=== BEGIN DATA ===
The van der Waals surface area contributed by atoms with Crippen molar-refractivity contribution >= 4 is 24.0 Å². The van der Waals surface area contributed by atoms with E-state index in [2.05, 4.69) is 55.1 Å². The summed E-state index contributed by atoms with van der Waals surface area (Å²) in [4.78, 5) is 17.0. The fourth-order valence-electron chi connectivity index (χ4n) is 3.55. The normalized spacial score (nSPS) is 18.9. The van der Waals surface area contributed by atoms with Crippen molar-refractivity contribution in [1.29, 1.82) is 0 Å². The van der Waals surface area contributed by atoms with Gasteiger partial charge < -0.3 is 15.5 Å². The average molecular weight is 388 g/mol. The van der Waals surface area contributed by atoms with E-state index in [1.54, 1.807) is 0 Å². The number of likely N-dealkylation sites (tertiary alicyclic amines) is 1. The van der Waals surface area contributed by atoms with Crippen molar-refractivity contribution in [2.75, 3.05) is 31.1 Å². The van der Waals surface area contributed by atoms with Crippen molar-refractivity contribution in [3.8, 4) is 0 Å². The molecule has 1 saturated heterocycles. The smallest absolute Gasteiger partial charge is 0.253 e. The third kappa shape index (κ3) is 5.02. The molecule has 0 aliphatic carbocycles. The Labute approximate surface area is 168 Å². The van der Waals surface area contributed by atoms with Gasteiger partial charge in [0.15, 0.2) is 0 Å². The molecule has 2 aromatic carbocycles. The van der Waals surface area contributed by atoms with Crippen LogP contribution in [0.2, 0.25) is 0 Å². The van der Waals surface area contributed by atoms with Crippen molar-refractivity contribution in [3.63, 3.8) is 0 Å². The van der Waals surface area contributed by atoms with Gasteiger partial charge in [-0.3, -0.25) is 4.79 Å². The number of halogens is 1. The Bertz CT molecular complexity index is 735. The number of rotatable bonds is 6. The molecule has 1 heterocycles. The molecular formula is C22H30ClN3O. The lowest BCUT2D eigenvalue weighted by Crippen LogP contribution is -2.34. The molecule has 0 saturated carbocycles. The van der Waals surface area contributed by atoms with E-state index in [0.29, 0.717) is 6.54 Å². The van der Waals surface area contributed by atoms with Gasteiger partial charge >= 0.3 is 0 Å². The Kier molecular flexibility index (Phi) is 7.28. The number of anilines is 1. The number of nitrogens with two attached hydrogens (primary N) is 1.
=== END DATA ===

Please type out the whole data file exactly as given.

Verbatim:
The van der Waals surface area contributed by atoms with Crippen molar-refractivity contribution >= 4 is 24.0 Å². The van der Waals surface area contributed by atoms with E-state index in [2.05, 4.69) is 55.1 Å². The summed E-state index contributed by atoms with van der Waals surface area (Å²) in [4.78, 5) is 17.0. The fourth-order valence-electron chi connectivity index (χ4n) is 3.55. The normalized spacial score (nSPS) is 18.9. The van der Waals surface area contributed by atoms with Crippen molar-refractivity contribution in [1.29, 1.82) is 0 Å². The van der Waals surface area contributed by atoms with Gasteiger partial charge < -0.3 is 15.5 Å². The average molecular weight is 388 g/mol. The van der Waals surface area contributed by atoms with E-state index in [1.54, 1.807) is 0 Å². The number of likely N-dealkylation sites (tertiary alicyclic amines) is 1. The van der Waals surface area contributed by atoms with Crippen molar-refractivity contribution in [2.75, 3.05) is 31.1 Å². The van der Waals surface area contributed by atoms with Crippen molar-refractivity contribution in [3.8, 4) is 0 Å². The molecule has 1 saturated heterocycles. The smallest absolute Gasteiger partial charge is 0.253 e. The third kappa shape index (κ3) is 5.02. The molecule has 0 aliphatic carbocycles. The Labute approximate surface area is 168 Å². The van der Waals surface area contributed by atoms with Gasteiger partial charge in [0.15, 0.2) is 0 Å². The molecule has 2 aromatic carbocycles. The van der Waals surface area contributed by atoms with Crippen LogP contribution in [0.2, 0.25) is 0 Å². The van der Waals surface area contributed by atoms with Crippen molar-refractivity contribution in [3.63, 3.8) is 0 Å². The van der Waals surface area contributed by atoms with Gasteiger partial charge in [-0.3, -0.25) is 4.79 Å². The number of halogens is 1. The Bertz CT molecular complexity index is 735. The number of rotatable bonds is 6. The molecule has 1 heterocycles. The molecular formula is C22H30ClN3O. The lowest BCUT2D eigenvalue weighted by Crippen LogP contribution is -2.34. The molecule has 0 saturated carbocycles. The van der Waals surface area contributed by atoms with E-state index in [0.29, 0.717) is 6.54 Å². The van der Waals surface area contributed by atoms with Gasteiger partial charge >= 0.3 is 0 Å². The Kier molecular flexibility index (Phi) is 7.28. The number of anilines is 1. The number of nitrogens with two attached hydrogens (primary N) is 1.